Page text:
2 teaspoons salt
600 gr flour
275 ml room temperature water
4 tablespoons olive oil
pinch sugar

In the bowl of a standing mixer put 100 ml water, pinch sugar and yeast. Let the yeast activate for 5 minutes or so. Add the rest of the ingredients and mix with the paddle. When the dough begins to come together, switch to the hook attachment, continue mixing at low speed until the dough is smooth and elastic, about 5 minutes.

Put the dough in an oiled bowl to rise until doubled in size, about an hour.

Divide dough in two and pat each out free form into ovals. If you are in the Balearics, do the proper thing and pat it out into rounds.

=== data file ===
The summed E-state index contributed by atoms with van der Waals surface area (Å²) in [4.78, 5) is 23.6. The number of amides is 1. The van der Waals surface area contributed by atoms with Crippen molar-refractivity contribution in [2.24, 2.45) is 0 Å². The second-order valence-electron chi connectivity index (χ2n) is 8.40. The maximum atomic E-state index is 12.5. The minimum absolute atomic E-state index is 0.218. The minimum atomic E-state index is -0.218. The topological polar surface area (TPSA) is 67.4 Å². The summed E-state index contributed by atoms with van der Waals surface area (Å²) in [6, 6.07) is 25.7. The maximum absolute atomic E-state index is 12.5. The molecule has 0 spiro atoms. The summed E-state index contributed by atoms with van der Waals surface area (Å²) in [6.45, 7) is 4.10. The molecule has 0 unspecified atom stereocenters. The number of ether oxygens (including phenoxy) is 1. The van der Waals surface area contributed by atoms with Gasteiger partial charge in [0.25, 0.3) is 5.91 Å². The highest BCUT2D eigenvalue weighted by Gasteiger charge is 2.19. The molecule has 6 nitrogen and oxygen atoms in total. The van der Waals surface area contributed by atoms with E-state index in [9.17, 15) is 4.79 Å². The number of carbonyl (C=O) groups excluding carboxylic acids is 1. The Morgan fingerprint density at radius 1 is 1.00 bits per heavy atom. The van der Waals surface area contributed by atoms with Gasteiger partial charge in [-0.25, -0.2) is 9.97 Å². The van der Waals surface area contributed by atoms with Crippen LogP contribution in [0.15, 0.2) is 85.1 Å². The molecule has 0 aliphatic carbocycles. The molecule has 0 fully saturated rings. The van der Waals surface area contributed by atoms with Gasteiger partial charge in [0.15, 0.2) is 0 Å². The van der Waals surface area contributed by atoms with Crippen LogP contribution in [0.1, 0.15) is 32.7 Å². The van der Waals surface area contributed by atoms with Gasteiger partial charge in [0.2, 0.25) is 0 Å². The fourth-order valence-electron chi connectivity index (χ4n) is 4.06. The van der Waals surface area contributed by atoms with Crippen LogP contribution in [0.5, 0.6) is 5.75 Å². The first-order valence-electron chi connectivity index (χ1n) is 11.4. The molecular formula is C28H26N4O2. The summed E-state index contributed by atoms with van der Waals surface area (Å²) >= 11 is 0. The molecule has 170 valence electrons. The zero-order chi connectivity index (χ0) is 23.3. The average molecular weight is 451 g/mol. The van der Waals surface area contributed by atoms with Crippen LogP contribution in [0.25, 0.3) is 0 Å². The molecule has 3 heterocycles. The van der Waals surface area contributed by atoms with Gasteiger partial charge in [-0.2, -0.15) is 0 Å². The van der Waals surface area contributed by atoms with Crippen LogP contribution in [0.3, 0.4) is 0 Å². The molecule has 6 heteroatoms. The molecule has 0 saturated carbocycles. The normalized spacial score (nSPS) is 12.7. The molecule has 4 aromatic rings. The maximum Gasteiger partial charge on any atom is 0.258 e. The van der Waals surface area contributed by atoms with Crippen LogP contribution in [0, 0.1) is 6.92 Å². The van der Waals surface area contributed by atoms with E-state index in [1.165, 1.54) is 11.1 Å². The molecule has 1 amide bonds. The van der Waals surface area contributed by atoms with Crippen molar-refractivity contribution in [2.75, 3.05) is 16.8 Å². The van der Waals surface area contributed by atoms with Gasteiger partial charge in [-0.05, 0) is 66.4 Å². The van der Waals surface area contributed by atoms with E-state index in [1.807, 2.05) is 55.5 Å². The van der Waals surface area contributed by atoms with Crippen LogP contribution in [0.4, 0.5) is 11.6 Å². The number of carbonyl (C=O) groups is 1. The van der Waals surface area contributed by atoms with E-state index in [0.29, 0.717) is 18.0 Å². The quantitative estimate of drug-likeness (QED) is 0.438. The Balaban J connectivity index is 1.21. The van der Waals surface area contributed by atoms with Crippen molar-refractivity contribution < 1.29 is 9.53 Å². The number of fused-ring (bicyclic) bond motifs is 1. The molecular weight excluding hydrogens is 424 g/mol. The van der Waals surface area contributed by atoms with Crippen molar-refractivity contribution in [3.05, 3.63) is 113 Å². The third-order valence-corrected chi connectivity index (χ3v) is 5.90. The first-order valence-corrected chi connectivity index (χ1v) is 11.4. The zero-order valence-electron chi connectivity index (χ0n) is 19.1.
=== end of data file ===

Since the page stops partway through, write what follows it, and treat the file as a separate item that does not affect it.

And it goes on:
Simple and delicious: Sprinkle each with 60 gr pine nuts and 1/2 cup of sugar. Finish with a drizzle of Hierbas, Ibicenco Herb liquor. Substitute: Anisette liquor. Bake in a 220 degree oven for 15 minutes, or until golden brown.

Traditional: Roasted red pepper and thin shaved onion. Core and de-seed 3 red peppers, cut into match sticks. Slice 2 onions in half, end to end, turn each half over to flat side and slice thinly. Heat oven to 200 degrees, put vegetables on a roasting tray, toss with olive oil, salt, roast until soft and juicy, but do not brown. Sprinkle on the crusts amply and bake in a 200 degree oven for 20 minutes, crust should be crisp, but the vegetables should not brown.